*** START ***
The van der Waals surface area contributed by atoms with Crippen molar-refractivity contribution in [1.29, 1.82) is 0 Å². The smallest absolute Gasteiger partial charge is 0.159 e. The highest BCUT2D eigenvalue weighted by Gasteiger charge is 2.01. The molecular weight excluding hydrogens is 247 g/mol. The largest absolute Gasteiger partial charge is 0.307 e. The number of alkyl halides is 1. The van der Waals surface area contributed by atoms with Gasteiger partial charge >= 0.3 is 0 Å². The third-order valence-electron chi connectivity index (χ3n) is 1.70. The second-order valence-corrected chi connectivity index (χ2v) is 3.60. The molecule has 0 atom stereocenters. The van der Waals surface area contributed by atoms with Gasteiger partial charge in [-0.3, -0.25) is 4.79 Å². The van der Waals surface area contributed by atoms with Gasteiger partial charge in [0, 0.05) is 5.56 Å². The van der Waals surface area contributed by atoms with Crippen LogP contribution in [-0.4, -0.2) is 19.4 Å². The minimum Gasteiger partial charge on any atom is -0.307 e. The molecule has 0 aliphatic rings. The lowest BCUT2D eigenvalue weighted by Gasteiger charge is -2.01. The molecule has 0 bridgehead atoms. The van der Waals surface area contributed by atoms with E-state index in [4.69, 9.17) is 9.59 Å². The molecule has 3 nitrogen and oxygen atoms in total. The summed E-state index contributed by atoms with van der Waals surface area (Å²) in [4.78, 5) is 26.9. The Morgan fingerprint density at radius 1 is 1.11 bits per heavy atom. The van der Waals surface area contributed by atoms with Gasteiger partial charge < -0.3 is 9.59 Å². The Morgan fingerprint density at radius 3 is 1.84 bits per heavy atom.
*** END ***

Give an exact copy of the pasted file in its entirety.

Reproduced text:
The van der Waals surface area contributed by atoms with Crippen molar-refractivity contribution in [1.29, 1.82) is 0 Å². The smallest absolute Gasteiger partial charge is 0.159 e. The highest BCUT2D eigenvalue weighted by Gasteiger charge is 2.01. The molecular weight excluding hydrogens is 247 g/mol. The largest absolute Gasteiger partial charge is 0.307 e. The number of alkyl halides is 1. The van der Waals surface area contributed by atoms with Gasteiger partial charge >= 0.3 is 0 Å². The third-order valence-electron chi connectivity index (χ3n) is 1.70. The second-order valence-corrected chi connectivity index (χ2v) is 3.60. The molecule has 0 atom stereocenters. The van der Waals surface area contributed by atoms with Gasteiger partial charge in [-0.3, -0.25) is 4.79 Å². The van der Waals surface area contributed by atoms with Gasteiger partial charge in [0, 0.05) is 5.56 Å². The van der Waals surface area contributed by atoms with Crippen LogP contribution in [-0.4, -0.2) is 19.4 Å². The minimum Gasteiger partial charge on any atom is -0.307 e. The molecule has 0 aliphatic rings. The lowest BCUT2D eigenvalue weighted by Gasteiger charge is -2.01. The molecule has 0 bridgehead atoms. The van der Waals surface area contributed by atoms with E-state index in [4.69, 9.17) is 9.59 Å². The molecule has 3 nitrogen and oxygen atoms in total. The summed E-state index contributed by atoms with van der Waals surface area (Å²) in [4.78, 5) is 26.9. The Morgan fingerprint density at radius 1 is 1.11 bits per heavy atom. The van der Waals surface area contributed by atoms with Gasteiger partial charge < -0.3 is 9.59 Å². The Morgan fingerprint density at radius 3 is 1.84 bits per heavy atom.